However, as toys and games, just like everything else in the industrialized world, began to be mass produced, the role of the toy changed from a "learning tool" (after all, children began to attend schools at the same time that the economy became industrialized) to objects of leisure. Leisure time was a result of the industrial revolution, but also helped to fuel the revolution. The age of consumerism was born. The more "things" you have, the higher your status in the consumer economy. As a result, toys also became a symbol of status.
Now, how does this relate to the game based curriculum? For thousands of years, games and toys were learning tools. So why shouldn't there be an element of games in a curriculum? Games and toys help develop critical thinking skills, strategy, creativity, and problem solving skills. If integrated into a curriculum correctly, it also can be a catalyst for learning motivation, team building, and self direction/discipline.
The fear I have is not the Q2L curriculum being one that is too "fun" or not providing enough content, but rather the misuse of this curriculum by teachers and schools who do not understand the underlying principles used to create the curriculum. Namely, I have seen some teachers who use gaming as a "down-time" activity in which teachers can have a break during the day. This is not good education. In fact, I suspect the teachers at Q2L put in a lot more time preparing and facilitating learning than the average teacher.
I am also concerned that students are not learning how to be bored (work is not always exciting and it is important to learn what to do during those down times), nor are learning how to interact with each other to resolve problems (rather than interacting with the technology). This is the only misgiving I see with this new school. My daughter's school does everything in groups, but it is off set with individual assessments. Likewise, while the curriculum is project based, the class does have more traditional learning/lectures when it is necessary for students to interact with the teacher and content. These are not the teacher lecturing the students, as much as group discussion where the teacher follows the lead of the students in answering questions or giving guidance in how to approach a problem.
So perhaps the "toys" and "games" going around the world, if perceived as a way to educate children in a more non-traditional way, will be more than a symbol of status and consumerism. Of course, I still think that alleviating poverty should be our first goal and children can't eat games.
Friday, December 18, 2009
I have completed the initial code development for my dissertation. As mentioned previously, using Charmez's (2006) process, I developed codes using action words. The next step is to take those codes and develop emerging themes (or relational statements as Charmez calls them).
I had 53 codes which were then reformulated into themes to answer each question. I have completed two questions so far. The following are the emerging areas that I will be reviewing my data for.
1. How do individuals define knowledge?
Knowledge and expertise is defined by profession/professional standards
Knowledge is possessed and can be identified
Knowledge is defined by the group/department expectations and formats
Knowledge is defined by the formats and processes developed within the work power structure.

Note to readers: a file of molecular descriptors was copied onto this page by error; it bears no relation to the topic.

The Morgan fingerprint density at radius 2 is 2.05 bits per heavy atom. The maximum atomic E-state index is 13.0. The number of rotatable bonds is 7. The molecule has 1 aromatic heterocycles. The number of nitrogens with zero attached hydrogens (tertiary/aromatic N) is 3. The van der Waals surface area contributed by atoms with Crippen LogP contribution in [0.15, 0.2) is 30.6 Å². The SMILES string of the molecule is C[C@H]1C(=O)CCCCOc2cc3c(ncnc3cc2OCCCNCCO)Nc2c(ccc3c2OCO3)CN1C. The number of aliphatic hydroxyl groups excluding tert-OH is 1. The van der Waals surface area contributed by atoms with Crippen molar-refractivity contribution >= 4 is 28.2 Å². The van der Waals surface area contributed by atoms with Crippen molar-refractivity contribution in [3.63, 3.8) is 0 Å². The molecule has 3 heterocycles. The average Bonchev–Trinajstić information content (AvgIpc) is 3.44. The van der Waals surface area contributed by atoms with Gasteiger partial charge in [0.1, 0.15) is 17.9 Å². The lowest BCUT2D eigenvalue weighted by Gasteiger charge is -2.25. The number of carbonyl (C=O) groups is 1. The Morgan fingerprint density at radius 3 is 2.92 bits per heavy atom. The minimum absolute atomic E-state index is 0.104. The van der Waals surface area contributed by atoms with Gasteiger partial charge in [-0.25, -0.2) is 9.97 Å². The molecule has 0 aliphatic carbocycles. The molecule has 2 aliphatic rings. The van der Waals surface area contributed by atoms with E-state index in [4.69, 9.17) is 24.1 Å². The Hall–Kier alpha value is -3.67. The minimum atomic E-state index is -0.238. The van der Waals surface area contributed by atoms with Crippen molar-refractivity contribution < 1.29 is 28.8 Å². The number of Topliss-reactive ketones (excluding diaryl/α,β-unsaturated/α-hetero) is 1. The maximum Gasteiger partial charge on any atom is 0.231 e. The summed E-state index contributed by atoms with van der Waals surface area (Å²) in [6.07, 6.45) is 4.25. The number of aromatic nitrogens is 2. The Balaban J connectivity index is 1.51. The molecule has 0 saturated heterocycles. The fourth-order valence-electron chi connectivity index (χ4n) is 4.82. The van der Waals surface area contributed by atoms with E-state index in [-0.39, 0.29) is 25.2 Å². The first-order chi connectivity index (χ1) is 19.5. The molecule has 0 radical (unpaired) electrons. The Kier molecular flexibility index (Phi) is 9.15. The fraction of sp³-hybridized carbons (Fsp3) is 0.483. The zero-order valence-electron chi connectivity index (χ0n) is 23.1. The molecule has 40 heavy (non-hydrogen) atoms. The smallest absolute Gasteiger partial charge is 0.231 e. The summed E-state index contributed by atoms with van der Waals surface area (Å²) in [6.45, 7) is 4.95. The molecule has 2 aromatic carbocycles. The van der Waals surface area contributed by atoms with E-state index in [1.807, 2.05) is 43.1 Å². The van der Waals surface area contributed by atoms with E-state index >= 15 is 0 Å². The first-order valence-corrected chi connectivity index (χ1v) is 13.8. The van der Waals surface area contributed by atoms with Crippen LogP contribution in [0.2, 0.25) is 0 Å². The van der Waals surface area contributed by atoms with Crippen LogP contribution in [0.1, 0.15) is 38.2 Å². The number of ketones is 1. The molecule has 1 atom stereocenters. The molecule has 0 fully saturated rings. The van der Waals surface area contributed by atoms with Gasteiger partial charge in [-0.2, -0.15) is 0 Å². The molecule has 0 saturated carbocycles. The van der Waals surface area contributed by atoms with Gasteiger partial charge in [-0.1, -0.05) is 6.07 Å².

Knowledge is created through negotiation of meanings
Expertise is used as currency: withholding, contributing, and prioritizing expertise and who to please.
Knowledge and expertise can’t be defined
2a. What process or processes does a distributed group in the workplace use to create shared meaning and understanding during collaborative writing projects?
The group prioritizes work and expertise at the individual, group, departmental, and organizational level.
The group aligns goals and project vision with resources and organizational expectations.
The group develops common work and communication protocols and shared mental models.
Relationships within and outside of the group are used to compete work tasks.
The group establishes hierarchy within and outside of group.
The group defines and redefines meaning and understanding within the group.
The group identifies threats and barriers to work processes
Tuesday, December 15, 2009
Some of the questions/problems/issues I am dealing with include:
Should we be using rubrics? Don't they limit creativity and motivation? My students will only do what is on the rubric. I am restricted to grading them only on the rubric. So some students who just do a mediocre non-creative job may get the same grade (or higher because I used the rubric) than those that used more creativity, not really doing what I outlined as expected, but addressing the problem in a whole new way.
If this is what we are training our future workers to do, we will have the "best" workers (those with the highest grade) doing only what their managers told them to do, thus stifling the possibilities and creativity of our workers.
Should we be telling our students our expectations for every assignment, giving them detailed instructions? How many times have you received detailed instructions on the job? Shouldn't we be creating the skill to negotiate "outcomes" with our superiors? Situations change, factors we can't control require us to change outcomes, and there might be a disconnect between strategists and front line workers. Companies would benefit if workers and managers began to communicate about outcomes be and open to the changing environment.